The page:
Ronald M Allen

Compound interest adds the element of time. The longer you keep my money, the higher my fee. My fee is calculated as a percentage of the loan multiplied by the length of time you need to pay it back. The key is that the interest you owe me is added to the principal. For example, let’s say you borrow one hundred dollars at five percent interest, compounded daily. If you repay the loan in one year, you will pay me a total of $105.13. If you pay me nothing for ten years, and then pay it back all at once, at the end of ten years you’ll pay me $164.87.

One problem with compound interest is that over very long periods of time, the numbers become absurd. That hundred-dollar loan at five percent interest? If you paid me back after one hundred years, you’d owe me $14,836.23. After two hundred years it would be over two million dollars. In 1836, an American lawyer by the name of John Whipple published The Importance of Usury Laws, where he pointed out the impossibility of sustaining long-term usury. He wrote: “If five English pennies … had been … at five per cent compound interest from the beginning of the Christian era until the present time, it would amount in gold of standard fineness to 32,366,648,157 spheres of gold each eight thousand miles in diameter, or as large as the earth.”

The practice of charging a fixed fee for loans did exist in ancient times, and was referred to in the Hammurabi Code of about 1800 BCE. Nevertheless, opposition to money lending was widespread, primarily on the grounds that it was unethical to receive value without labor. Attitudes towards lending in general and the charging of interest in particular varied from culture to culture and century to century.

In ancient India both Buddhists and Hindus condemned lending. According to a law set forth by Vashishta, a Hindu lawmaker who lived around 500 BCE, Brahmin or Kshatriya castes were prohibited from charging interest on any loan regardless of amount.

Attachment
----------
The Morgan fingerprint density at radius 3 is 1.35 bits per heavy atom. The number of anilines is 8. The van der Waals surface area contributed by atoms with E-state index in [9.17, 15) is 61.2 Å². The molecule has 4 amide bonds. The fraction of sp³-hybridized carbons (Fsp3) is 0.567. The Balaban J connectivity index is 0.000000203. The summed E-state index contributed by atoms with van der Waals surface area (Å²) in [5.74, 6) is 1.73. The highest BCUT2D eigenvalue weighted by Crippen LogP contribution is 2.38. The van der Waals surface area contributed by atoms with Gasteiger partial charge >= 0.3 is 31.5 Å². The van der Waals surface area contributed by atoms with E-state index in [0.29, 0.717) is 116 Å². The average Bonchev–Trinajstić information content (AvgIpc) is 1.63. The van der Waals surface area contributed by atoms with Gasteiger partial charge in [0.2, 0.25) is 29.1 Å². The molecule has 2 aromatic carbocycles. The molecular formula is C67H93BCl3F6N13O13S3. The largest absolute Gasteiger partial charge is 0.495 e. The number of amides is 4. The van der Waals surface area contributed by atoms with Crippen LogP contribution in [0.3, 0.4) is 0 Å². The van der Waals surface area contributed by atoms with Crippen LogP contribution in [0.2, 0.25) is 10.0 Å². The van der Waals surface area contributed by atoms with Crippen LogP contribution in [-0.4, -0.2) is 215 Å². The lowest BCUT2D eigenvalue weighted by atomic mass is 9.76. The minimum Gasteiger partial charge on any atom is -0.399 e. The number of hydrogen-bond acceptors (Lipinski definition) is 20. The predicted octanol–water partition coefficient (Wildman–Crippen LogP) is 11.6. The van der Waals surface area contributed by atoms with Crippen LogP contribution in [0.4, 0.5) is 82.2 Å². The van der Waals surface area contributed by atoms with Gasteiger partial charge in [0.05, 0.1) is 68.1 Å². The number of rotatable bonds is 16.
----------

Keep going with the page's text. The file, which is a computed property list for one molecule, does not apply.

Other religious systems in the ancient Near East, and the secular codes arising from them, did not forbid lending with interest. Some cultures regarded inanimate matter as living, just like plants, animals and people, and capable of reproducing itself. Hence, if you lent commodity money of any kind, it was legitimate to charge interest. “Food money” in the form of dates, olives, seeds, or animals was lent out as early as 5000 BCE. Among the Phoenicians, Mesopotamians, Egyptians, and Hittites, interest was legal and the rates were often fixed by the state.

Aristotle, who lived in the period 384-322 BCE, was opposed to the practice of charging any interest on a loan no matter how negligible the interest rate. Contemporaries who favored legalizing the charging of interest asserted that usury was practiced by Sumerians, who asked for calves in return for the loan of cows. Aristotle argued that unlike cows, money is inert and does not by itself beget more money the way cows beget calves. Aristotle denounced usurers by saying, “Those who ply sordid trades, pimps and all such people, and those who lend small sums at high rates. For all these take more than they ought, and from the wrong sources. What is common to them is evidently a sordid love of gain.”

Cato the Elder, in his book De Re Rustica, wrote, “‘What do you think of usury?’ – ‘What do you think of murder?’”

Judaism’s view of interest was similarly negative. According to the teaching of the Halakha, or the collective body of the Jewish religious law, which included Biblical, Talmudic and Rabbinic laws, the charging of interest was forbidden.

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